As COVID-19 restrictions recede, companies face the task of redesigning organizational and individual work arrangements to accommodate those who do not want to give up working from home and others who are eager to return to the office. A large swath of the workforce, however, will be somewhere in the middle, preferring to mix and match the benefits of remote work and physical offices.
A recent Microsoft report highlights the balancing act that companies face: The results of the study show that 70% of employees want to continue working remotely while 65% of employees desire to work in-person with their teams1. This presents an opportunity for companies to reimagine the future of work as a hybrid of remote and in-office arrangements.
% of employees who want to continue working remotely
% of employees desire to work in-person with their team
To meet employees’ desire for flexibility, companies will need to bridge gaps in culture, work process, socialization and personal needs to enhance both remote work as well as in-office arrangements (see Figure 1).
One trap in attempting to maintain culture and employee harmony is the “in-group” versus “out-group” syndrome. If one group of employees chooses to come into the office on a more regular basis and another chooses to work from home, the organization runs a higher risk of this schism – with those working together in the office exchanging information that the “out-group” may not be privy to. One way to mitigate the culture gap with remote employees is to rotate who comes to the office and who works from home. Preventing cliques from forming may mean having in-office employees attend team or group meetings online from their workspaces rather than as a group in a meeting room.
Employees’ fear of missing out when not in an office is genuine, so work should be visible and transparent for both in-office and remote employees. If a remote employee is part of a team or group, managers must ensure that work being done in the physical offices is clearly defined and available for them to see. Short meetings to synchronize the work can also facilitate more work transparency.
In a team meeting where both remote and in-office employees are present, the meeting facilitator (a role that can be rotated among team members) should ensure achievements of both virtual and in-office employees are highlighted. Identifying issues to be addressed – delay in one’s output that is affecting others’ work, for example – should be another key aspect of the meetings. Working remotely does not equate to all-hands-on-deck Zoom meetings throughout the day. Desynchronizing work into components that can be accomplished by individuals separately before synchronizing to resolve work conflicts may be the antidote to Zoom fatigue. Blocking out time for asynchronous work should be encouraged and respected.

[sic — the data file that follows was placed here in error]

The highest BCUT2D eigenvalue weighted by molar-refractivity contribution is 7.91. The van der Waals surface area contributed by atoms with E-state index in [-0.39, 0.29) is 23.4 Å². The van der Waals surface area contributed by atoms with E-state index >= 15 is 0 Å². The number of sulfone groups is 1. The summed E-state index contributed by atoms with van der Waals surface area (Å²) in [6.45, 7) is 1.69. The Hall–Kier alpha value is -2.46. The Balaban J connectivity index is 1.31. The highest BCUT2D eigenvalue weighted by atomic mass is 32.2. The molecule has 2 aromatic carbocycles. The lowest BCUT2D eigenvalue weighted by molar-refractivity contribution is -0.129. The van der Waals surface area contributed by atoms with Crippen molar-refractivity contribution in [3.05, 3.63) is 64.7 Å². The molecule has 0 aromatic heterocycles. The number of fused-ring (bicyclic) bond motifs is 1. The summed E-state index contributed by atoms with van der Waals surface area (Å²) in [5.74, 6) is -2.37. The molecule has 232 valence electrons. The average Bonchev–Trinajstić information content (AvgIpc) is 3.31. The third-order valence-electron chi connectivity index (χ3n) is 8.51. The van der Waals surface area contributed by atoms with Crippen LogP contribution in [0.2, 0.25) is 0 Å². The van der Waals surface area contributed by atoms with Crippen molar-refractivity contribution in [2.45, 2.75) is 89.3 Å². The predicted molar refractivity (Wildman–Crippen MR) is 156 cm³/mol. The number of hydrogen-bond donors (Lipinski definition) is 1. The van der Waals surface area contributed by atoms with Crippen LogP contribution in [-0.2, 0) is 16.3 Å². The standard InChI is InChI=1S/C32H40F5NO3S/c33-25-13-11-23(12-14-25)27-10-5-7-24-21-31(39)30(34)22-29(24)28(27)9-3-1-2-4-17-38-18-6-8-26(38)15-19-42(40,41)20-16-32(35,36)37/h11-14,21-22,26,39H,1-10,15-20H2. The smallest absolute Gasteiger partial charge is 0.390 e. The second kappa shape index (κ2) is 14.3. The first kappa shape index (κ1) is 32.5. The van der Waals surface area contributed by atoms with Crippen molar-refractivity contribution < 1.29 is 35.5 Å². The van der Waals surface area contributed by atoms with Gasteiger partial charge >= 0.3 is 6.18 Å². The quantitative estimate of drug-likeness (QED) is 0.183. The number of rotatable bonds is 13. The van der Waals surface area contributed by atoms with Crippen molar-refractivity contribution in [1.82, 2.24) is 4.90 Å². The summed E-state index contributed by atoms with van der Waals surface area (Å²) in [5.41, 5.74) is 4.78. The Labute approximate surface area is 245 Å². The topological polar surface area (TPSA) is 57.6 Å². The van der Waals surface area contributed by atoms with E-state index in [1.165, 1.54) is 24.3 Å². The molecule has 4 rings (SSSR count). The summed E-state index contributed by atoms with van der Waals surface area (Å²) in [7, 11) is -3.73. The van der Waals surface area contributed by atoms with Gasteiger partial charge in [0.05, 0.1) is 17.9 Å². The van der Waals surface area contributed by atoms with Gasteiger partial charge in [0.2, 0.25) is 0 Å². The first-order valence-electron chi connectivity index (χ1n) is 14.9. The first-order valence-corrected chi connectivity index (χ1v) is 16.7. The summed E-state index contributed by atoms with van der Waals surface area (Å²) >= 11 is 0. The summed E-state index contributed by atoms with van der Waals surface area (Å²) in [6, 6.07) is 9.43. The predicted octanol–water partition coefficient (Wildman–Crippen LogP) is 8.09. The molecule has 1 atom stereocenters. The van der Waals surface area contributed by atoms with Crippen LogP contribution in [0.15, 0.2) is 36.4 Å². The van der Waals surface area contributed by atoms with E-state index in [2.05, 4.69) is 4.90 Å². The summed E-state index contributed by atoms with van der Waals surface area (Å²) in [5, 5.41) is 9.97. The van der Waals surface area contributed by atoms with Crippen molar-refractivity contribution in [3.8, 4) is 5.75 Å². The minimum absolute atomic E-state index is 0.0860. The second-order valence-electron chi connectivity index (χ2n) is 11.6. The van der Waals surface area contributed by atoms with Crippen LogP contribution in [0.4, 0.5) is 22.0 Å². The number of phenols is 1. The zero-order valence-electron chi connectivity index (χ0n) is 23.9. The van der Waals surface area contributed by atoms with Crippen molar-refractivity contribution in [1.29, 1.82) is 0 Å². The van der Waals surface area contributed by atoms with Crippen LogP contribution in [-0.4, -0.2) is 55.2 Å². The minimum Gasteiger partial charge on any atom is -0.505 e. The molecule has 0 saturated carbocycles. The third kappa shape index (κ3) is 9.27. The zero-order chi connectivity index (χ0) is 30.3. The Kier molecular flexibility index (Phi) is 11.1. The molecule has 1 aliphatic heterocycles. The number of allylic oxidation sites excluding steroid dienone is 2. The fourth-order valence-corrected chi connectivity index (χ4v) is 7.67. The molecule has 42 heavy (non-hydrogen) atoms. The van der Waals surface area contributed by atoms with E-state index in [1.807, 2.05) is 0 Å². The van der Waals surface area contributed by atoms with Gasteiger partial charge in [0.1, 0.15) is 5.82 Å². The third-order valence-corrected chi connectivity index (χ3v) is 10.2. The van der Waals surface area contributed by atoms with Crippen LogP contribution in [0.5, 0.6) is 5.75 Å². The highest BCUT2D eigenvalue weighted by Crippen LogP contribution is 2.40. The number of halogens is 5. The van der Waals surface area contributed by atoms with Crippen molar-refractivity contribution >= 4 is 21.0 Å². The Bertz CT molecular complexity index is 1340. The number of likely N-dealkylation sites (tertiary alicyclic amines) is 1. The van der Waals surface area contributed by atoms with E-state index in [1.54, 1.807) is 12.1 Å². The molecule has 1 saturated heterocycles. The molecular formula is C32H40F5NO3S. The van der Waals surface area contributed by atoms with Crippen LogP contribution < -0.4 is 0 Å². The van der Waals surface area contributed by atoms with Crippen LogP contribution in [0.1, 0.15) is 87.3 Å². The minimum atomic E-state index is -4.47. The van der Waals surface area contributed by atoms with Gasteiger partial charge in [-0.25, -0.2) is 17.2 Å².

Separate time for socialization and bonding is as important (if not more so) for employees working remotely as for those in the office. To mitigate the risk of a gap, arrange for socialization at the team level, whereby a virtual meeting is dedicated specifically to team-building events.
Outside of exclusive socialization and bonding activities, every work meeting should devote five to 10 minutes to socialization and resocialization. Team members should be encouraged to speak about what is on their minds and what is going on in their lives. Starting with those who are virtual will ensure their voices are heard and signal that they are as important as those who are on-site. Managers can increase social connectedness by scheduling individual check-ins with team members who are primarily working from home.
Employees often assume that they need to be in the office to be promoted and rewarded.2 To avoid this gap, organizations need to relate performance to objective measures linked to output. Leaders should also ensure that remote employees are treated equally compared with in-office employees.3
The other concern is that a remote employee may be missing out on a crucial mentorship opportunity by not going into an office. To mitigate this gap, managers should provide mentorship opportunities to those who are virtual. Leaders should proactively have conversations with remote employees, while also providing open-door office hours for those on-site.
Breaks and other personal considerations of remote employees need to be accommodated positively. One way to address this is through managerial guidance and encouragement. For example, virtual employees can be empowered to block off time on their calendars to meet their personal needs.